Not all American lessons cross the pond well
Somewhat belatedly I'm responding to the news that the PM has penned the foreword to a new Fabian pamphlet about things Labour should copy from the Obama campaign.
I want to sound a note of caution.
I think it's great that we are looking at what we can learn from a winning campaign by a sister party.
Clearly there are tactics and technological advances that we need to replicate. And the Obama campaign reaffirmed the importance of voter contact - good old-fashioned phone and doorstep canvassing.
But I am fed up with the "cultural cringe" that assumes we can never innovate in campaigning ourselves, that the Democrats have nothing to learn from New Labour, and that every good campaigning idea originates in the USA.
We just won three General Elections in a period when the Democrats couldn't even beat George W Bush. Maybe as well as looking at the US we should look at what worked here, in our political culture, in 1997, 2001 and 2005.
We are also in danger of being so completely caught up in Obama hype that we forget to look at great campaigning by sister parties that are geographically nearer (the Nordic social democrat parties could teach us a thing or two about organisation) or culturally more similar to us than America is - the Australian Labor victory by Kevin Rudd in a similar parliamentary system to us is a rather more practical model for UK Labour than a massively-funded US Presidential campaign.
The pamphlet isn't out yet but press coverage of it suggests it is overly starry-eyed about the way Obama built a mass movement. We could have done that in 1997 when we were the insurgency against an unpopular government. To a certain extend we did as we managed to get 400,000 people to join the Party. To suggest there is any potential for creating a structure to harness mass volunteer enthusiasm a la Obama for Labour as incumbents in the coming General Election is a dangerous fantasy and a potential waste of time and resource. We need to work out how to deploy and get the maximum effect from our knackered tens of activists per seat, not dream about thousands of youthful fanatics who don't exist in our current political reality or if they did would probably be actively hostile to Labour. In any case as an organiser I know I'd rather have ten experienced activists prepared to canvass for ten hours each than 100 newbies only prepared to do an hour each - the output is the same but the organisational effort involved in training and co-ordination isn't worth it.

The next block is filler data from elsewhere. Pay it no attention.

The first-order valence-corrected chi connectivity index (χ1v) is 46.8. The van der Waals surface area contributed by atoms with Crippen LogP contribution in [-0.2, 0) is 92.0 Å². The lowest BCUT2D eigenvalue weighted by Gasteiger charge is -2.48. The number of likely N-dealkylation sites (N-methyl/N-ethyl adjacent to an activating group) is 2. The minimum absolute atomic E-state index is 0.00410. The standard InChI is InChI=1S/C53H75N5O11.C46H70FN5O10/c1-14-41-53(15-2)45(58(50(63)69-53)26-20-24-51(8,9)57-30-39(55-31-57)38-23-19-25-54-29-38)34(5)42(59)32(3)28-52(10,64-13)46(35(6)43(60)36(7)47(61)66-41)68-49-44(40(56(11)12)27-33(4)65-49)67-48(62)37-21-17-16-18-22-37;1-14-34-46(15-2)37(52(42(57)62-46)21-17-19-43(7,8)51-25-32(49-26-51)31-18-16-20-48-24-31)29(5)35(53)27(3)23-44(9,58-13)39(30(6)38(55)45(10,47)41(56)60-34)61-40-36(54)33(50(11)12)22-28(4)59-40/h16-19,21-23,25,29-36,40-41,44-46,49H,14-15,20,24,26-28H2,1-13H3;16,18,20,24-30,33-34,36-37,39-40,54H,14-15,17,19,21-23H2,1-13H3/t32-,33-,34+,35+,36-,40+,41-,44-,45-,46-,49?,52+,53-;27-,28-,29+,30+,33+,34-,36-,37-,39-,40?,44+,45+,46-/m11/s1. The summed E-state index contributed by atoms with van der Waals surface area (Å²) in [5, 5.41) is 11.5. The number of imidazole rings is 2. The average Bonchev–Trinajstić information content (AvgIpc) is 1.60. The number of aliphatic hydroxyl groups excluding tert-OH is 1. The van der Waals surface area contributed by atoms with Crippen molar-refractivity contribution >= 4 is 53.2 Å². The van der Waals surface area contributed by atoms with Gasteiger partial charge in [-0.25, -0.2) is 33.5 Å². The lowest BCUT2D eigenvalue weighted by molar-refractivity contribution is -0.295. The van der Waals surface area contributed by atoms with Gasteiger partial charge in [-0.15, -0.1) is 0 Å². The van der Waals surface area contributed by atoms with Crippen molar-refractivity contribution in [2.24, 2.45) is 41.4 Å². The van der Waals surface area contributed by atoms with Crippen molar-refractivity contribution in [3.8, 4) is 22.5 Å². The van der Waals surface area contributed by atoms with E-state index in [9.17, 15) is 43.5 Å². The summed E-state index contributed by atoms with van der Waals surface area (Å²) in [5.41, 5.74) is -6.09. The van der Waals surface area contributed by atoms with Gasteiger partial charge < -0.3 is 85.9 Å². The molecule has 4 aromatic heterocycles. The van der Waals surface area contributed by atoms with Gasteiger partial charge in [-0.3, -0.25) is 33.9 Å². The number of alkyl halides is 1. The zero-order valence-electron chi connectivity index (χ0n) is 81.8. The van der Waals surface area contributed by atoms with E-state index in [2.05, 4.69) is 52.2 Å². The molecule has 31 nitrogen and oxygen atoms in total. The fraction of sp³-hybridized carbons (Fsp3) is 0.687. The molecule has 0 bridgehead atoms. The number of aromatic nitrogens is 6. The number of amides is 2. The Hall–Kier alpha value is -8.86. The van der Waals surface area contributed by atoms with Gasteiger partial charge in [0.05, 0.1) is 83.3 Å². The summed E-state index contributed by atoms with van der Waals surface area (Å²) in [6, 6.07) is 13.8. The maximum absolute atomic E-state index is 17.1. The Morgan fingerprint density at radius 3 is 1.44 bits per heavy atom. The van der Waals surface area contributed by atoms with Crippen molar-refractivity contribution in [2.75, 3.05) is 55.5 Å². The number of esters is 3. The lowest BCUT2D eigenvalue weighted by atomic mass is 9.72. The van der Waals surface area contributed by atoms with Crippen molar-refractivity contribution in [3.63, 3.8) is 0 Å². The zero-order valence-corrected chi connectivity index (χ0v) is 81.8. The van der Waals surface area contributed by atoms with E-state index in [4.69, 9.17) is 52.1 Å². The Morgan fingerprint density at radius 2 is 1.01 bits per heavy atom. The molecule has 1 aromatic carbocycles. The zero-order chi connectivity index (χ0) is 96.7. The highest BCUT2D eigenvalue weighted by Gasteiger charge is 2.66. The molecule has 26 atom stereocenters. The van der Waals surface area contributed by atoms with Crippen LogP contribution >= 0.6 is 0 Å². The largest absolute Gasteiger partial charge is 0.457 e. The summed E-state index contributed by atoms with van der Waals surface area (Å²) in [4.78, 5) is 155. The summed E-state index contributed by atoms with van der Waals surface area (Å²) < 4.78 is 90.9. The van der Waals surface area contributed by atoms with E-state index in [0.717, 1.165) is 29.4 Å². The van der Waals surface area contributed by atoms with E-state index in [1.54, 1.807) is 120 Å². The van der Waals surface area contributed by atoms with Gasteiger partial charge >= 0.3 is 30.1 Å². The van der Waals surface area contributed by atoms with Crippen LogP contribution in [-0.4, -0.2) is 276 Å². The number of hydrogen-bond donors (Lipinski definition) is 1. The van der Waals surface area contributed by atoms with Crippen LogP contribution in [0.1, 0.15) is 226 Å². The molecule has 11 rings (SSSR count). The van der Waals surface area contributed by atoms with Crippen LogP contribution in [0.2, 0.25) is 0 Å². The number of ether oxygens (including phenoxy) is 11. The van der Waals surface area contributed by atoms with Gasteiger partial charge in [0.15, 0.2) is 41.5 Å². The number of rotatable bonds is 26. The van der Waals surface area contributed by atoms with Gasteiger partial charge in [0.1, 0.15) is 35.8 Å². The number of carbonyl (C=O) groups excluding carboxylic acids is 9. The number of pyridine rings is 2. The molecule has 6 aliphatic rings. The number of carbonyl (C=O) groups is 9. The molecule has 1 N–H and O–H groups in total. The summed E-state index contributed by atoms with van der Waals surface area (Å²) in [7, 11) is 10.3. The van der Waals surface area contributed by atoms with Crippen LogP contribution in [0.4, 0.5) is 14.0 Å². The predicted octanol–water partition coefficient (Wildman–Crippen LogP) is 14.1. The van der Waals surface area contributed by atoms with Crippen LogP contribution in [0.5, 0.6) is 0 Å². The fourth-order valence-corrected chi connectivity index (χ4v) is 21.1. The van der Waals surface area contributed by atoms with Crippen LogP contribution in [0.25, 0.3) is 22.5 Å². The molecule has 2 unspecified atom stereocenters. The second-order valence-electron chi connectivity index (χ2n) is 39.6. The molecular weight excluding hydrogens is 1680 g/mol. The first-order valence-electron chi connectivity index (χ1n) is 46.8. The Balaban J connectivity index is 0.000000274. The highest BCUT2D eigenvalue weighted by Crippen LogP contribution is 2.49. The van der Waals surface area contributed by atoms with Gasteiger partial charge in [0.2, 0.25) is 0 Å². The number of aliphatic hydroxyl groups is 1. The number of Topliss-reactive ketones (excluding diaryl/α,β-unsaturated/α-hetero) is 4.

Most dangerous of all are the hints at undermining Labour's structures. It's because we have permanent structures that are based on units for fighting elections - branches for council wards, CLPs for constituencies - that we do not have to reinvent campaigning networks every four years at immense financial and organisational cost like the US parties do. The "rigidity" of Labour's structures that the pamphlet knocks is the skeleton around which the flesh and muscle of individual campaigns take shape. The Democrats would do well to copy European political parties and set up permanent membership-based structures.
We don't need or want open primaries here because we are part of a European democratic socialist tradition of membership based parties where - flawed though the model is in Labour's case - membership carries both rights to chose the ideological direction of the party, its policies and candidates and responsibilities to fund the party and campaign - a contract that give us long-term resilience rather than short-term flashes of mass enthusiasm that disappear with the candidate that inspired them. If every Labour MP disappeared, Labour would still exist as a membership organisation and could be rebuilt. It almost happened in 1931. The same would not be the same if the Democrat office-holders all disappeared - there is no permanent body of members that gives their party a life beyond being a series of temporary fan clubs for candidates.
I don't believe for one minute the idea that the Obama campaign was about dropping "Command and Control". It was about making volunteers think they were self-organising but actually was highly controlled in terms of message, tactics and use of IT. I've read precinct organiser packs that Obama's people produced and they micro-directed the ground operation - stuff like specifying when the coffee breaks should be at phone bank sessions and how each committee room should be laid out - to a degree that any Labour Agent, all of us having our own quirky ways of doing stuff - would never accept. Nor did Obama volunteers have the opportunities to debate and dissent from the party's platform and policies that Labour activists expect.
I'm pleased the Fabians are contributing to this debate, but let's not lose sight of the differences between the UK and US that mean many aspects of the Obama campaign experience are inspiring to have seen but either irrelevant to us or actually possibly damaging to the existing campaigning and democratic strengths of the Labour Party.